With 2020 in the rearview mirror, the Washington Legislature will begin grappling with the pandemic-inflicted damage done to the state’s health system, economy and social safety net when it convenes Jan. 11. Add to that list a strong momentum to forge agreement on policing reforms that work in communities across the state and robust interest in climate-change solutions.

This will be the first chance that lawmakers will be able to get directly involved in pandemic response since March. That’s when Gov. Jay Inslee issued his first executive orders limiting individuals and business activity to head off widespread infections of COVID-19. The governor refused to call a special session through the summer and fall to trim spending as state revenues started to flag, though many lawmakers in both parties wanted to get to work.

While more promising forecasts have improved the state’s revenue picture, the challenges remain dire on many fronts. Many on the left want to raise taxes, particularly on the wealthy. Many in the center and on the right say now is not the time to raise taxes, particularly for businesses trying to rehire or on households hit hard by layoffs.

These leaders from what is often referred to as the “Four Corners” state clear differences. And the Democrats control both houses. But in his contribution, Senate Majority Leader Andy Billig, D-Spokane, emphasizes the importance of bipartisanship effort. And House Minority Leader J.T. Wilcox, R-Yelm, talks about wanting to engage with solutions.

For the good of the state, we certainly need large helpings of both.

Let us know what you think of their priorities and proposals. Send us a letter of 200 words or fewer to letters@seattletimes.com, with the subject line “Legislature.”


– Kate Riley, Times editorial page editor

Sen. Andy Billig: Address economy, health, systemic racism — together

As we prepare for a historic 2021 Legislative session, Senate Democrats are focused on policies that increase opportunity, build prosperity and improve the health and quality of life for everyone in our state. To achieve this goal, our agenda includes strengthening the state’s economy, reinforcing our public health system and addressing systemic racism.

The pandemic has created many new challenges, but it has also exposed and exacerbated societal inequities that have existed for years. We must act to address our current fiscal and public health crisis, but also implement policies that make institutions more resilient and the economic landscape more equitable. Investments in transportation, affordable housing, child care and the environment will strengthen communities and reinvigorate our economy.

This summer we saw powerful protests at home and across our country in the wake of the death of George Floyd. It is our responsibility to answer those calls for justice. Our job as policymakers is to listen to and work with people who are impacted every single day by racism and together develop comprehensive policies that will begin to dismantle institutional racism in policing, the judicial system, education and other aspects of our society. We can reimagine policing in this state and ensure that public safety is experienced equally in all communities.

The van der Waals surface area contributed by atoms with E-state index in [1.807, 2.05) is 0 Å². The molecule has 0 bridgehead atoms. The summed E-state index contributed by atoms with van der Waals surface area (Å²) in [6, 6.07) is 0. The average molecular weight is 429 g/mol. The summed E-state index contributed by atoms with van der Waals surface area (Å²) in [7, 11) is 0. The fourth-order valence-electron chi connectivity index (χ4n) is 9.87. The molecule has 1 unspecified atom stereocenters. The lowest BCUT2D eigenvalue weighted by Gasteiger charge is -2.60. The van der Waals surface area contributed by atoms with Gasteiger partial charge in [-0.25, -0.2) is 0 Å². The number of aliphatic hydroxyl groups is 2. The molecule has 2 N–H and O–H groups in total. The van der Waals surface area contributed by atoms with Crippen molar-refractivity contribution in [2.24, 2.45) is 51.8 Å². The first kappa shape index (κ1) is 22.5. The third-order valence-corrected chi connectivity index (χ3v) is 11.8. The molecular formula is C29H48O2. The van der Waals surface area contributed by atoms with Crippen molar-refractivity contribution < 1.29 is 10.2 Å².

Washington’s upside-down tax code disproportionately impacts people at the lower end of the economic scale and allows the very wealthiest to pay substantially less in taxes than working families and small businesses. Throughout this pandemic, billionaires and multimillionaires saw their wealth grow while working families suffered and small businesses were shuttered. We can make targeted revenue reforms that would impact a tiny fraction of the state’s wealthiest taxpayers while additional revenue can go toward lowering taxes elsewhere or investments in programs that would benefit everyone in our state.

The one thing that shouldn’t happen in 2021: We must resist the temptation to retreat into partisan corners. It is time to work together to defeat the virus and help Washingtonians build back better. It doesn’t matter what your ZIP code is, what political party you support or which side of the Cascades you call home — our communities need help. Washingtonians expect us to work together to solve these problems. They need us to fight alongside them, not against each other.

Sen. Andy Billig, D-Spokane, represents that city’s 3rd Legislative District. He has been Senate Democratic Leader since 2018.


Sen. John Braun: A better approach to pandemic relief, safety — with no need for more taxes

This past year has been challenging beyond imagination. The struggle continues against a public-health crisis that has taken too many lives. Too many people have seen jobs disappear. Too many small businesses and the dreams behind them are gone. Too many children are being left behind in school.

The 2021 session represents the Legislature’s first opportunity since March to help Washington fight and recover from the COVID-19 virus. It’s been frustrating to be forced to the sidelines by the governor as he imposed sweeping restrictions that shattered key industries and irreparably harmed countless Washington families.
Fortunately, this unrecognizable form of governing is about to end. When legislators convene Jan. 11, Senate Republicans will be focused on doing everything possible to help communities statewide recover.

This will include steps to help employers and workers, which could mean tax relief, regulatory relief, cash relief, or some combination — and it needs to reach all corners of the state, just as the economic shutdowns have. We view the safe reopening of our schools also as a critical form of relief, for the countless children who have been poorly served by remote instruction as well as parents whose livelihoods were put on hold largely because of school closures.

There’s also a need for relief from the collateral damage caused by COVID-19. Domestic violence and suicides have increased dramatically. More families are hungry or homeless. Health-care workers need support. The pandemic has exacerbated known issues concerning the state’s treatment of our long-term care residents, developmentally disabled individuals, foster children and those struggling with mental illness.

At the same time we’re aware of other priorities — the importance of trained and accountable law enforcement, and for protecting victims’ rights. Much will be said about “equity” in 2021, and that should mean policies that are fair toward all people, statewide.